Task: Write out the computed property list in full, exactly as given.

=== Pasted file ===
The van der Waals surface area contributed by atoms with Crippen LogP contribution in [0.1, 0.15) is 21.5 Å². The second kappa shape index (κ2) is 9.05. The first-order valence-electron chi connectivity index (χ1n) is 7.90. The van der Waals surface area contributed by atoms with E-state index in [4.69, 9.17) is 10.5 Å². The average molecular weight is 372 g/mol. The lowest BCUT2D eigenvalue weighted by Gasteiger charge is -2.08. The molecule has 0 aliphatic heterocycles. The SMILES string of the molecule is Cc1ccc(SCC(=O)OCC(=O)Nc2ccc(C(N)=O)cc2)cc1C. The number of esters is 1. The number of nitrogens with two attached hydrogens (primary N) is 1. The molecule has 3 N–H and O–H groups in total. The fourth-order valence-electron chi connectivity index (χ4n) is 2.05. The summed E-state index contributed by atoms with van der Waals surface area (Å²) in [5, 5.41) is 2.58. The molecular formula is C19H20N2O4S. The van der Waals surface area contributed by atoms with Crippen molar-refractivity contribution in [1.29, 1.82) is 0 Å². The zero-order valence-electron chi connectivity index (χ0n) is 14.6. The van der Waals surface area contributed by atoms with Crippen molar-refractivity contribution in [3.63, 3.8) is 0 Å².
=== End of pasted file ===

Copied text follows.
The van der Waals surface area contributed by atoms with Crippen LogP contribution in [0.1, 0.15) is 21.5 Å². The second kappa shape index (κ2) is 9.05. The first-order valence-electron chi connectivity index (χ1n) is 7.90. The van der Waals surface area contributed by atoms with E-state index in [4.69, 9.17) is 10.5 Å². The average molecular weight is 372 g/mol. The lowest BCUT2D eigenvalue weighted by Gasteiger charge is -2.08. The molecule has 0 aliphatic heterocycles. The SMILES string of the molecule is Cc1ccc(SCC(=O)OCC(=O)Nc2ccc(C(N)=O)cc2)cc1C. The number of esters is 1. The number of nitrogens with two attached hydrogens (primary N) is 1. The molecule has 3 N–H and O–H groups in total. The fourth-order valence-electron chi connectivity index (χ4n) is 2.05. The summed E-state index contributed by atoms with van der Waals surface area (Å²) in [5, 5.41) is 2.58. The molecular formula is C19H20N2O4S. The van der Waals surface area contributed by atoms with Crippen molar-refractivity contribution in [1.29, 1.82) is 0 Å². The zero-order valence-electron chi connectivity index (χ0n) is 14.6. The van der Waals surface area contributed by atoms with Crippen molar-refractivity contribution in [3.63, 3.8) is 0 Å².